July 30 was the International Day Against Trafficking in Persons. On the occasion of this date, the religious Adorers, Slaves of the Blessed Sacrament and of Charity, show the project they are developing in the city of Cúcuta (Norte de Santander, Colombia) bordering Venezuela, rescuing women from prostitution for 27 years.
Colombia has eight official crossings with Venezuela, in addition to 74 “trochas”, or informal border crossings, of which the number of immigrants who cross them is unknown.
The deterioration of the economy and the social situation in Venezuela over the past two decades and its worsening in recent years has meant that the number of people entering Colombia from Venezuela in search of a better life has increased enormously, reaching almost 2 million people.
However, the religious Adorers, Slaves of the Blessed Sacrament and Charity, settled in the area long before the current crisis began in Venezuela.
Sister María Soledad Arias founded the “Casa Hogar” 27 years ago in Cúcuta, where the Adorers take women and adolescents who are victims of prostitution. Since then they have helped some 4,000 young people to get out of trafficking networks.
It is an indispensable place in the fight against trafficking because it is located in a strategic enclave in this humanitarian crisis and in which the situation has only worsened in recent years.
“I ask the girls why they come to Colombia, and they tell me that in Venezuela it is worse. They are moved by hunger, they can't find what to give the children to eat, they lack opportunities and work”, explains Sister María Soledad, head of the Casa Hogar.
That is why the Adorers play an essential role in the liberation of women who want to recover their lives after falling into prostitution and trafficking.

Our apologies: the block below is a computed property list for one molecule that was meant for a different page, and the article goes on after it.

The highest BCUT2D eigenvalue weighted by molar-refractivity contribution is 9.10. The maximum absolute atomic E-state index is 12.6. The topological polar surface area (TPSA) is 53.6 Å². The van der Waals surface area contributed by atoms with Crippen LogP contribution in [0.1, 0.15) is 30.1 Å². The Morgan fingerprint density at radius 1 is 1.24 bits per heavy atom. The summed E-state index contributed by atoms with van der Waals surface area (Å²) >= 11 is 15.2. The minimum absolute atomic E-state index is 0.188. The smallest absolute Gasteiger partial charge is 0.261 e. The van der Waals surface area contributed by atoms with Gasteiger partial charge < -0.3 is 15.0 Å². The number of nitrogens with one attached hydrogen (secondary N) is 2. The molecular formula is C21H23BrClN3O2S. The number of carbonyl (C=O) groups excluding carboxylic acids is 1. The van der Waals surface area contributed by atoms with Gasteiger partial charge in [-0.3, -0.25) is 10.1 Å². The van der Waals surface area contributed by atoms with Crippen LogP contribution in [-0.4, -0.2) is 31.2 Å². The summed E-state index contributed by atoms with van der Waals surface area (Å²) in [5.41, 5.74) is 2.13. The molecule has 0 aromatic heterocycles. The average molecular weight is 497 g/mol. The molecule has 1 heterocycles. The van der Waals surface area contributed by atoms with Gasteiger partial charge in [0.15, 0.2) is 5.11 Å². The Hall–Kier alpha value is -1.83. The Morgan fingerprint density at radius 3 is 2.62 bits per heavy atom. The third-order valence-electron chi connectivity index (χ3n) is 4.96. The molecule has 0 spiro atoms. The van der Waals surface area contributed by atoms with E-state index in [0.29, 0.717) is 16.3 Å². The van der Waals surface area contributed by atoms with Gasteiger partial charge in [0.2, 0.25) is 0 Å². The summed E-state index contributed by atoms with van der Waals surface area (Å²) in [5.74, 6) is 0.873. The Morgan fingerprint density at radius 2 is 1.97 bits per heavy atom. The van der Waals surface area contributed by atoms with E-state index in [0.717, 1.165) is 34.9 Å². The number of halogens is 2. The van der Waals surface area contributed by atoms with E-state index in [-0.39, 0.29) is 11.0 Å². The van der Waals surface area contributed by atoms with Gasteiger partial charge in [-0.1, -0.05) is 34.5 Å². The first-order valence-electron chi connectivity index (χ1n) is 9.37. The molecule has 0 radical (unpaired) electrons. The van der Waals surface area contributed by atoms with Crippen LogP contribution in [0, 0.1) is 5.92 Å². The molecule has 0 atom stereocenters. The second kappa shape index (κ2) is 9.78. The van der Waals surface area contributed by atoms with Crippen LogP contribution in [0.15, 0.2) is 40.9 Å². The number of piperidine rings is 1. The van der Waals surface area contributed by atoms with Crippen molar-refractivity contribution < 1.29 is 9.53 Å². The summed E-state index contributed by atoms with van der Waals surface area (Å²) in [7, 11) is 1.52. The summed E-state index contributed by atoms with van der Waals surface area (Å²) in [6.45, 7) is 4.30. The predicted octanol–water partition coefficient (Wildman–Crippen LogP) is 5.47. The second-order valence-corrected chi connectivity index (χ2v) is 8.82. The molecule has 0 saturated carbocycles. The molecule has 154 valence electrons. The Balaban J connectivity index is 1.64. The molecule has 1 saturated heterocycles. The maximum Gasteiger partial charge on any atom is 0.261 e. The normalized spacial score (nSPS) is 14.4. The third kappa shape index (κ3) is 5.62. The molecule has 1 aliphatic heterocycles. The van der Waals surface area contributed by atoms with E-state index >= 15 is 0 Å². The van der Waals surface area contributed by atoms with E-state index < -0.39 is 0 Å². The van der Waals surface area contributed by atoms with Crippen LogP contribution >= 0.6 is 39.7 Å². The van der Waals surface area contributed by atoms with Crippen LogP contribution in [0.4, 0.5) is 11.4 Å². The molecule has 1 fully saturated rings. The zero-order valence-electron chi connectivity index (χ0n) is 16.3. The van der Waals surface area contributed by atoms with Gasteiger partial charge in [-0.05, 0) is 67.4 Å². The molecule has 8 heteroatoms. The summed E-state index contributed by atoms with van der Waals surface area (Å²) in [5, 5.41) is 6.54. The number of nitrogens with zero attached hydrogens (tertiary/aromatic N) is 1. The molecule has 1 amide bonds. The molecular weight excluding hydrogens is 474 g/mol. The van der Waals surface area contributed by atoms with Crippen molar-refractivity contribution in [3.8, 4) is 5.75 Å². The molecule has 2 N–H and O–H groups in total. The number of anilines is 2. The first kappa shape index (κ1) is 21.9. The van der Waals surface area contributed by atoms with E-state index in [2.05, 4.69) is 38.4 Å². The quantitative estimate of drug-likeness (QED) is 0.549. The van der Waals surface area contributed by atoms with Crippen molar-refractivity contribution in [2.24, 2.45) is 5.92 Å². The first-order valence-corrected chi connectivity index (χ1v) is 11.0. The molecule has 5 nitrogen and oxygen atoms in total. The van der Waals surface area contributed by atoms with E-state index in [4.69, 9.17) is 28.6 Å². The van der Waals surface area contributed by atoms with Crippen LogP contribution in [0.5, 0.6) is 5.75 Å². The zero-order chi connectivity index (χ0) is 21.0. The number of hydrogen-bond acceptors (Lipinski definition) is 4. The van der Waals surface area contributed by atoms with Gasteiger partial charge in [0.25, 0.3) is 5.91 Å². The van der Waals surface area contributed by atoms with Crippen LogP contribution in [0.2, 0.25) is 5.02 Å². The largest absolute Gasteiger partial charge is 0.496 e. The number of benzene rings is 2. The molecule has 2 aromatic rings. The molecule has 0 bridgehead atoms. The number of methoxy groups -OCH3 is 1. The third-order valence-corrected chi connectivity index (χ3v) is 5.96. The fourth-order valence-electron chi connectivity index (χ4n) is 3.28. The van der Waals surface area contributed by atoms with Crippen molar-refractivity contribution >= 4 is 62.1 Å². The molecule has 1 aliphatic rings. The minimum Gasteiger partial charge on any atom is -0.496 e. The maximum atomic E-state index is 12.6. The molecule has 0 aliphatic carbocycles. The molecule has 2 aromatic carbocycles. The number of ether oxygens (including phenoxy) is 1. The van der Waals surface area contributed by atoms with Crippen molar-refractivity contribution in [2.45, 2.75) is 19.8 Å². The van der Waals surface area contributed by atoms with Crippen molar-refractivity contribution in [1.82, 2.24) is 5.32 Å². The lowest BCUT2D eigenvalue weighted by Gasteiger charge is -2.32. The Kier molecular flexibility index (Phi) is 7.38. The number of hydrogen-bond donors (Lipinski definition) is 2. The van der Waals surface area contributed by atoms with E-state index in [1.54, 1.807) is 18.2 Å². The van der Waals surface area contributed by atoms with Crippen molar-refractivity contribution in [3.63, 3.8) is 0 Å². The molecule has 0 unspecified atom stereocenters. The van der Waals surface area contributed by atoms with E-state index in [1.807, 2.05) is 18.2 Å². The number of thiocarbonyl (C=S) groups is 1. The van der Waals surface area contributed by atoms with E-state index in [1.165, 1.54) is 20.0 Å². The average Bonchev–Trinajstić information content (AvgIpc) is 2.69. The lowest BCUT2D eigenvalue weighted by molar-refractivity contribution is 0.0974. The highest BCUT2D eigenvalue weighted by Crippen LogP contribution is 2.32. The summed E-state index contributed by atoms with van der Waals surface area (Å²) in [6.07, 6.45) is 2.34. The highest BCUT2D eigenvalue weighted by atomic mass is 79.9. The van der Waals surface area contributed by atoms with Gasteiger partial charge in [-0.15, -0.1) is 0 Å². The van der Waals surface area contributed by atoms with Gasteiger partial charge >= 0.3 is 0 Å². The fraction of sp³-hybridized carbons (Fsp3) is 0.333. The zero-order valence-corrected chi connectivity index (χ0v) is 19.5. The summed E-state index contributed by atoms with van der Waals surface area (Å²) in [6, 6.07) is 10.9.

“It is about alleviating the pain, listening to them, telling them that there is a God who loves them and who manifests himself in the Adorers because we were founded for them,” the nun points out.
The sisters who run this house carry out this work by training young women so that they can have entrepreneurial options that distance them from networks of sexual exploitation.
Through listening centers such as the so-called "Ancla" or "sparks" workshops, the Esclavas del Santísimo Sacramento y de la Caridad teach handicrafts so that young women can market them and help them to promote their new life. At the end of the workshop they are given food and a personal hygiene kit or, if applicable, a kit for babies or pregnant women.
Currently, the religious Adorers also offer flat sewing machine workshops, cosmetology and beauty, corsetry and jewelry.
One of the women who came out of trafficking in Cúcuta (Norte de Santander, Colombia) thanks to the Casa Hogar de las Adoratrices is María Inés Herrero, who now dedicates herself to repaying that help and, together with the sisters, collaborates in getting girls out of prostitution.
“In 2009 I ended up cheated by a job that they told us, but they took us to prostitution. Arriving in Colombia is hard because you don't have a family, there's no job and she gets to do things that she doesn't know she's going to do over time,” she explained.
María Inés is a fundamental piece in the work of the Adorers, carrying the message of liberation from Santa María Micaela to the young people who are on the street in Cúcuta and surroundings.
Edited from Source: https://www.adoratrices.com/noticias/adoratrices-cumplen-27-anos-de-lucha-contra-la-trata-en-la-frontera-de-colombia-venezuela/